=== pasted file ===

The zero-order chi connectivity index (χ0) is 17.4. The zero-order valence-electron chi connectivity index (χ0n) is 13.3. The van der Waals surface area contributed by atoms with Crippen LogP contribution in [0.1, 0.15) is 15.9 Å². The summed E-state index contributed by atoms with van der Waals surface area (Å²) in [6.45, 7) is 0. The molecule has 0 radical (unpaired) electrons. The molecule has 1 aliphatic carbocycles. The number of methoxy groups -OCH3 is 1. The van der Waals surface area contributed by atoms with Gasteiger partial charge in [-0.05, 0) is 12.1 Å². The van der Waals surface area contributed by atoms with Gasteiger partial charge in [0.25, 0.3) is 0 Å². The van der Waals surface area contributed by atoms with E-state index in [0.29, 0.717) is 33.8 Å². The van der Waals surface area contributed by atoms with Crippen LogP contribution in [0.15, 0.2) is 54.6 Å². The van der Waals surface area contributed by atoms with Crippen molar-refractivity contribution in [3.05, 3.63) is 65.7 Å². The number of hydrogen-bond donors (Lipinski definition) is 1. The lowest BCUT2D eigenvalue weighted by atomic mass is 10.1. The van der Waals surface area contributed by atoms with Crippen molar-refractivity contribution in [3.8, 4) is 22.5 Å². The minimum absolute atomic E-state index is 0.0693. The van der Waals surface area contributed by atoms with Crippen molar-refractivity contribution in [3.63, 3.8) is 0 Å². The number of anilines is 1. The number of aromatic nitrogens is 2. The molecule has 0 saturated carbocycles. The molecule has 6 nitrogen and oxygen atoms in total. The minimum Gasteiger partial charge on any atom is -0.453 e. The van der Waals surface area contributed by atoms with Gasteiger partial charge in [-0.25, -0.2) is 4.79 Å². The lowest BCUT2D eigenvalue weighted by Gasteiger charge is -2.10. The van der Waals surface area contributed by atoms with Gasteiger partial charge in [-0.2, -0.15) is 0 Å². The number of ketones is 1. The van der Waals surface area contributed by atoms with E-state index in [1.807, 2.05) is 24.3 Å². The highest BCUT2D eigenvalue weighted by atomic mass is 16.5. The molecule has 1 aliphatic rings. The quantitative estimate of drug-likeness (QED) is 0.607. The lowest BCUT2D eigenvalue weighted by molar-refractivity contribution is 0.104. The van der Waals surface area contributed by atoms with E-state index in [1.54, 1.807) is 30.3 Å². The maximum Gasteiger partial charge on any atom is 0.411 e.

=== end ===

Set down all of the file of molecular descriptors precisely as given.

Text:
The zero-order chi connectivity index (χ0) is 17.4. The zero-order valence-electron chi connectivity index (χ0n) is 13.3. The van der Waals surface area contributed by atoms with Crippen LogP contribution in [0.1, 0.15) is 15.9 Å². The summed E-state index contributed by atoms with van der Waals surface area (Å²) in [6.45, 7) is 0. The molecule has 0 radical (unpaired) electrons. The molecule has 1 aliphatic carbocycles. The number of methoxy groups -OCH3 is 1. The van der Waals surface area contributed by atoms with Gasteiger partial charge in [-0.05, 0) is 12.1 Å². The van der Waals surface area contributed by atoms with Gasteiger partial charge in [0.25, 0.3) is 0 Å². The van der Waals surface area contributed by atoms with E-state index in [0.29, 0.717) is 33.8 Å². The van der Waals surface area contributed by atoms with Crippen LogP contribution in [0.15, 0.2) is 54.6 Å². The van der Waals surface area contributed by atoms with Crippen molar-refractivity contribution in [3.05, 3.63) is 65.7 Å². The number of hydrogen-bond donors (Lipinski definition) is 1. The lowest BCUT2D eigenvalue weighted by atomic mass is 10.1. The van der Waals surface area contributed by atoms with Crippen molar-refractivity contribution in [3.8, 4) is 22.5 Å². The minimum absolute atomic E-state index is 0.0693. The van der Waals surface area contributed by atoms with Crippen molar-refractivity contribution in [3.63, 3.8) is 0 Å². The number of anilines is 1. The number of aromatic nitrogens is 2. The molecule has 0 saturated carbocycles. The molecule has 6 nitrogen and oxygen atoms in total. The minimum Gasteiger partial charge on any atom is -0.453 e. The van der Waals surface area contributed by atoms with Gasteiger partial charge in [-0.25, -0.2) is 4.79 Å². The lowest BCUT2D eigenvalue weighted by Gasteiger charge is -2.10. The van der Waals surface area contributed by atoms with Gasteiger partial charge in [-0.2, -0.15) is 0 Å². The number of ketones is 1. The van der Waals surface area contributed by atoms with E-state index in [1.807, 2.05) is 24.3 Å². The highest BCUT2D eigenvalue weighted by atomic mass is 16.5. The molecule has 1 aliphatic rings. The quantitative estimate of drug-likeness (QED) is 0.607. The lowest BCUT2D eigenvalue weighted by molar-refractivity contribution is 0.104. The van der Waals surface area contributed by atoms with E-state index in [1.54, 1.807) is 30.3 Å². The maximum Gasteiger partial charge on any atom is 0.411 e.